However the Biblical affirmation is that God repeatedly calls his creation GOOD! And in the Celtic and Franciscan traditions such a claim is taken seriously and is celebrated. God’s good presence suffuses the created order, transience and permanence, spirit and flesh are not opposites and that God can be found in the very stuff of life. Jesus’ Incarnation – God becoming flesh – affirms this striking idea.
We had brought 12 stones taken from the ever changing estuary landscape of Nevern, which lay in the shape of a cross at our feet. We were invited to take a pebble as a prayer, a mini cairn, a commitment or promise, a memorial of some encounter or epiphany… We were to put it somewhere we might find it again and to build a Bethel (House of God) or a Shiloh (Place of Peace).

Under umbrellas – or not (depending on our lack of care or hair!) we met up again at the weeping beech. There we anointed and blessed each other with water from St Non’s well in St David’s, which is reputed to have healing properties. The rest we poured out on the ground – mindful of the story of David who poured out the water from the well in Bethlehem – and prayed for God’s blessing on others known to us who need Jesus now and for our world.

Using the words of ‘Divine entanglement’ we shared bread and wine…


Knowing God

So this morning at the bandstand, in glorious sunshine and warmth, we began with a prayer by David Adam called Veni Creator:

Come Lord
Come down
Come in
Come among us

Come as the wind
To move us
Come as the light
To prove us
Come as the night
To rest us
Come as the storm
To test us
Come as the sun
To warm us
Come as the stillness
To calm us

Come Lord
Come down
Come in
Come among us

Wendy led the time reviewing the past few months and weeks where we have thought about the kingdom of God being at a quantum level and carried within us and wrestled with how we know God. Much was based on her recent reading of David Adam’s book ‘Occasions for Alleluias’.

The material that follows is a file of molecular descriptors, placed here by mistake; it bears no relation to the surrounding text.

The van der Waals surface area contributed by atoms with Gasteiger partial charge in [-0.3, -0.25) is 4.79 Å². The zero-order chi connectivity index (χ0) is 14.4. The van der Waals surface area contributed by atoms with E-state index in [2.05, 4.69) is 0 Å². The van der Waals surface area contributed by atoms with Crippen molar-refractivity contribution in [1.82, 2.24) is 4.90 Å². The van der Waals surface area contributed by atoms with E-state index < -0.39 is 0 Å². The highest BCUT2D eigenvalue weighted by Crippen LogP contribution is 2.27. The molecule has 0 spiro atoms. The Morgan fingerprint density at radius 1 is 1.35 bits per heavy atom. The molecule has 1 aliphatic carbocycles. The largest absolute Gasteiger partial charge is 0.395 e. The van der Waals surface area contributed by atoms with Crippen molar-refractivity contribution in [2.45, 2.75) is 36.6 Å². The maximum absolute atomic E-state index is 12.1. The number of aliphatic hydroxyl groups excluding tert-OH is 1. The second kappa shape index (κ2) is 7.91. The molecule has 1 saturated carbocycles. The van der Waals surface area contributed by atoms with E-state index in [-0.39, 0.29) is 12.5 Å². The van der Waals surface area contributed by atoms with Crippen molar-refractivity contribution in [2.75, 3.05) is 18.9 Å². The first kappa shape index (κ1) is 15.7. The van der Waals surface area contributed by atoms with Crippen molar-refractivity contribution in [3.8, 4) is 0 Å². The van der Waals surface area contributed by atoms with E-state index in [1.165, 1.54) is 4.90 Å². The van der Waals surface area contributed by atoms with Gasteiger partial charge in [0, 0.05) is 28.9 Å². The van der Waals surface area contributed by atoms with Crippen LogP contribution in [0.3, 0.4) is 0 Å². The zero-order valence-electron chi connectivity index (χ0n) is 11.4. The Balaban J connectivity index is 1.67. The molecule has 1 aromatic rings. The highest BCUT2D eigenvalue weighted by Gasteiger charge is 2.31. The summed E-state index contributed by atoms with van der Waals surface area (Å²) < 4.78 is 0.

He points out that there is a problem with dissecting. Whist it is right to want to journey in our faith, to question assumptions and expand our horizons, there is a difficulty in dissecting it as with anything. A dry analysis of poetry or a novel in an English class can kill it and have us miss the spirit of it altogether. Cutting open an eye or a frog may be interesting but is far removed from the power of an eye that sees or a frog that leaps. In the same way, getting caught up with definitions of what we mean or believe can limit and, ironically, reduce, the reality of that which we experience. This linked with something Colin said last week about avoiding definitions of theological positions… (I’ve thought about that and concluded you were right Colin!)
In his book, David Adam points out that the solidity of matter is an illusion. 99.99% of matter is space – between and within cells. God loves space! It maybe links with our recent thinking of the sub-atomic level  Jesus speaking of the kingdom of God being within us?
No wonder we don’t understand God – it’s Flatland all over again! (Edwin A Abbott’s book about not understanding the dimensions beyond ours which must nevertheless exist).
But we can know something of God because God makes herself known! And so we all set out into the park with things to ponder and reflect on.:

God revealed in the world

Pierre Teilhard de Chardin:
‘All around us, to right and left, in front and behind, above and below, we have only to go a little beyond the frontier of sensible appearances in order to see the divine welling up and showing through… by means of all created things, without exception, the divine assails us, penetrates us, moulds us. We imagined it as distant and inaccessible, whereas in fact we live steeped in its burning layers. In eo vivimus. [We live in it.] As Jacob said, awakening from his dream, the world, this palpable world, which we were wont to treat with the boredom and disrespect with which we habitually regard places with no sacred association for us, is in truth a holy place, and we did not know it. Venite adoremus.’ [Come let us adore him]